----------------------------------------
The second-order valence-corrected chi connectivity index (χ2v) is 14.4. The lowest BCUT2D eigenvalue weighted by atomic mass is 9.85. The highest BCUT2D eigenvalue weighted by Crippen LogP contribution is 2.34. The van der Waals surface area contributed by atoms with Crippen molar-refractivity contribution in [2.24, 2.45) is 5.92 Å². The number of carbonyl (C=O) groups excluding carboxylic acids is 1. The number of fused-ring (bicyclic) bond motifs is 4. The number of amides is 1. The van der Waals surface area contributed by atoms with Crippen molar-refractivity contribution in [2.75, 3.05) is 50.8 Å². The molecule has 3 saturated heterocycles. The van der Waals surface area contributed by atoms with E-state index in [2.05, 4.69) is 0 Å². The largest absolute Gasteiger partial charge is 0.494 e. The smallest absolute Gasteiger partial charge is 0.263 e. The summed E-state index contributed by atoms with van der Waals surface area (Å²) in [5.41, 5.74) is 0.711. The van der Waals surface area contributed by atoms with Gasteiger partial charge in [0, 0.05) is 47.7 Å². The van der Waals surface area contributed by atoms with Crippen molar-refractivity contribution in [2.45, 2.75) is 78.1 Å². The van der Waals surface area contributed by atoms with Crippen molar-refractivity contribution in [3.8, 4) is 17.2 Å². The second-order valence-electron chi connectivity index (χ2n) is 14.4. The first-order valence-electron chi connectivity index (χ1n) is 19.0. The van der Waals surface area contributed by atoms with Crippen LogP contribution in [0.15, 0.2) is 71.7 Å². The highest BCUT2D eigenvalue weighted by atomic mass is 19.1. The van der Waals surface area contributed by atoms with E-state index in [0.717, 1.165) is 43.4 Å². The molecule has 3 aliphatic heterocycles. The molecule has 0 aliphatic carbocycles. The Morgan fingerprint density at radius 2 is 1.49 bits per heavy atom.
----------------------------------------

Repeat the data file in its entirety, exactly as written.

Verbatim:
The second-order valence-corrected chi connectivity index (χ2v) is 14.4. The lowest BCUT2D eigenvalue weighted by atomic mass is 9.85. The highest BCUT2D eigenvalue weighted by Crippen LogP contribution is 2.34. The van der Waals surface area contributed by atoms with Crippen molar-refractivity contribution in [2.24, 2.45) is 5.92 Å². The number of carbonyl (C=O) groups excluding carboxylic acids is 1. The number of fused-ring (bicyclic) bond motifs is 4. The number of amides is 1. The van der Waals surface area contributed by atoms with Crippen molar-refractivity contribution in [2.75, 3.05) is 50.8 Å². The molecule has 3 saturated heterocycles. The van der Waals surface area contributed by atoms with E-state index in [2.05, 4.69) is 0 Å². The largest absolute Gasteiger partial charge is 0.494 e. The smallest absolute Gasteiger partial charge is 0.263 e. The summed E-state index contributed by atoms with van der Waals surface area (Å²) in [5.41, 5.74) is 0.711. The van der Waals surface area contributed by atoms with Gasteiger partial charge in [0, 0.05) is 47.7 Å². The van der Waals surface area contributed by atoms with Crippen molar-refractivity contribution in [2.45, 2.75) is 78.1 Å². The van der Waals surface area contributed by atoms with Crippen molar-refractivity contribution in [3.8, 4) is 17.2 Å². The second-order valence-electron chi connectivity index (χ2n) is 14.4. The first-order valence-electron chi connectivity index (χ1n) is 19.0. The van der Waals surface area contributed by atoms with Crippen LogP contribution in [0.15, 0.2) is 71.7 Å². The highest BCUT2D eigenvalue weighted by atomic mass is 19.1. The van der Waals surface area contributed by atoms with E-state index in [0.717, 1.165) is 43.4 Å². The molecule has 3 aliphatic heterocycles. The molecule has 0 aliphatic carbocycles. The Morgan fingerprint density at radius 2 is 1.49 bits per heavy atom.